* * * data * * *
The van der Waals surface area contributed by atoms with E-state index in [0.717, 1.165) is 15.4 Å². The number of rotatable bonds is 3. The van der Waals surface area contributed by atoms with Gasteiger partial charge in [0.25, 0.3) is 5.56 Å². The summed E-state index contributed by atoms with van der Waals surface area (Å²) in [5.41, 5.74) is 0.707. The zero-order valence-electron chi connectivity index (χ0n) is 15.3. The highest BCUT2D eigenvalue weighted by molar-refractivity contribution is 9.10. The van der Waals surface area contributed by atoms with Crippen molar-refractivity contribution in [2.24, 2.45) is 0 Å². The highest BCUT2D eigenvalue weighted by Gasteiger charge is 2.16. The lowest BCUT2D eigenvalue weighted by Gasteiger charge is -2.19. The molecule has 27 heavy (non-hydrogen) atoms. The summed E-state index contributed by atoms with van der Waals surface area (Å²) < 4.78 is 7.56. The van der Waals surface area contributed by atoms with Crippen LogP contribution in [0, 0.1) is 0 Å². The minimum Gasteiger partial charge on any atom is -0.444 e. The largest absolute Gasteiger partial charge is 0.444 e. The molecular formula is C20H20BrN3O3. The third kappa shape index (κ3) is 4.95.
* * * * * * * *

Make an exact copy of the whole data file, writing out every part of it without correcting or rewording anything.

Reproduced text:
The van der Waals surface area contributed by atoms with E-state index in [0.717, 1.165) is 15.4 Å². The number of rotatable bonds is 3. The van der Waals surface area contributed by atoms with Gasteiger partial charge in [0.25, 0.3) is 5.56 Å². The summed E-state index contributed by atoms with van der Waals surface area (Å²) in [5.41, 5.74) is 0.707. The zero-order valence-electron chi connectivity index (χ0n) is 15.3. The highest BCUT2D eigenvalue weighted by molar-refractivity contribution is 9.10. The van der Waals surface area contributed by atoms with Crippen molar-refractivity contribution in [2.24, 2.45) is 0 Å². The highest BCUT2D eigenvalue weighted by Gasteiger charge is 2.16. The lowest BCUT2D eigenvalue weighted by Gasteiger charge is -2.19. The molecule has 27 heavy (non-hydrogen) atoms. The summed E-state index contributed by atoms with van der Waals surface area (Å²) < 4.78 is 7.56. The van der Waals surface area contributed by atoms with Crippen LogP contribution in [0, 0.1) is 0 Å². The minimum Gasteiger partial charge on any atom is -0.444 e. The largest absolute Gasteiger partial charge is 0.444 e. The molecular formula is C20H20BrN3O3. The third kappa shape index (κ3) is 4.95.